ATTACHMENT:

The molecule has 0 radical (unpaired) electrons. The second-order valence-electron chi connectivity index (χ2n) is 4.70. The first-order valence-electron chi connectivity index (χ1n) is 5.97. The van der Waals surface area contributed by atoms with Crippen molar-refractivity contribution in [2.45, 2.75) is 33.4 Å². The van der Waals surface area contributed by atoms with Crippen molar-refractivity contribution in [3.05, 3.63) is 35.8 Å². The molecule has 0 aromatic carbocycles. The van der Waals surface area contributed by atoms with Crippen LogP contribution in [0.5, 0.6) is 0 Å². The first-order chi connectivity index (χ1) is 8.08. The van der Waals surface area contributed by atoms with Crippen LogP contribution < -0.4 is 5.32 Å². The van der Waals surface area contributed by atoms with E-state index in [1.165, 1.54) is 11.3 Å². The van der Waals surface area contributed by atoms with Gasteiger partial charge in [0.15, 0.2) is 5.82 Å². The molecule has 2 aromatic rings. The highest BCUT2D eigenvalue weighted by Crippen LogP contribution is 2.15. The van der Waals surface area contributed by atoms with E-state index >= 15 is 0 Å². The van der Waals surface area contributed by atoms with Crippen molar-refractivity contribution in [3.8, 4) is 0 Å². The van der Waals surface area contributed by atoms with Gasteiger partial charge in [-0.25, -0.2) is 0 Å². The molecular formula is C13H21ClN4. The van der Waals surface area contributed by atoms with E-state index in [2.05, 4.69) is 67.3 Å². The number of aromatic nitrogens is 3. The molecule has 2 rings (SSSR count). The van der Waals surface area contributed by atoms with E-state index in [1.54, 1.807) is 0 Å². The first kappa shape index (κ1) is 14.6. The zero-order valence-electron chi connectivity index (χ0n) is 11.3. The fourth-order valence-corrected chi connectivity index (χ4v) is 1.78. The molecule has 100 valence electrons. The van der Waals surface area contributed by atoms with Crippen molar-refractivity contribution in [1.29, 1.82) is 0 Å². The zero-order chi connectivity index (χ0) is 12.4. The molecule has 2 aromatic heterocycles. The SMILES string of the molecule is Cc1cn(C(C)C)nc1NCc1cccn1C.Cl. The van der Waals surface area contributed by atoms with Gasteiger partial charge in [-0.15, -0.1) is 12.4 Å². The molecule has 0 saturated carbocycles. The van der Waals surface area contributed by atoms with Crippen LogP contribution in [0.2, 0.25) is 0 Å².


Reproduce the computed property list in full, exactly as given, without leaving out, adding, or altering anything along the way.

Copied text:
The molecule has 0 radical (unpaired) electrons. The second-order valence-electron chi connectivity index (χ2n) is 4.70. The first-order valence-electron chi connectivity index (χ1n) is 5.97. The van der Waals surface area contributed by atoms with Crippen molar-refractivity contribution in [2.45, 2.75) is 33.4 Å². The van der Waals surface area contributed by atoms with Crippen molar-refractivity contribution in [3.05, 3.63) is 35.8 Å². The molecule has 0 aromatic carbocycles. The van der Waals surface area contributed by atoms with Crippen LogP contribution in [0.5, 0.6) is 0 Å². The first-order chi connectivity index (χ1) is 8.08. The van der Waals surface area contributed by atoms with Crippen LogP contribution < -0.4 is 5.32 Å². The van der Waals surface area contributed by atoms with E-state index in [1.165, 1.54) is 11.3 Å². The van der Waals surface area contributed by atoms with Gasteiger partial charge in [0.15, 0.2) is 5.82 Å². The molecule has 2 aromatic rings. The highest BCUT2D eigenvalue weighted by Crippen LogP contribution is 2.15. The van der Waals surface area contributed by atoms with E-state index >= 15 is 0 Å². The van der Waals surface area contributed by atoms with Crippen molar-refractivity contribution in [3.8, 4) is 0 Å². The van der Waals surface area contributed by atoms with Gasteiger partial charge in [-0.25, -0.2) is 0 Å². The molecular formula is C13H21ClN4. The van der Waals surface area contributed by atoms with E-state index in [2.05, 4.69) is 67.3 Å². The number of aromatic nitrogens is 3. The molecule has 2 rings (SSSR count). The van der Waals surface area contributed by atoms with E-state index in [1.54, 1.807) is 0 Å². The first kappa shape index (κ1) is 14.6. The zero-order valence-electron chi connectivity index (χ0n) is 11.3. The fourth-order valence-corrected chi connectivity index (χ4v) is 1.78. The molecule has 100 valence electrons. The van der Waals surface area contributed by atoms with Crippen molar-refractivity contribution in [1.29, 1.82) is 0 Å². The zero-order chi connectivity index (χ0) is 12.4. The molecule has 2 aromatic heterocycles. The SMILES string of the molecule is Cc1cn(C(C)C)nc1NCc1cccn1C.Cl. The van der Waals surface area contributed by atoms with Gasteiger partial charge in [-0.15, -0.1) is 12.4 Å². The molecule has 0 saturated carbocycles. The van der Waals surface area contributed by atoms with Crippen LogP contribution in [0.2, 0.25) is 0 Å².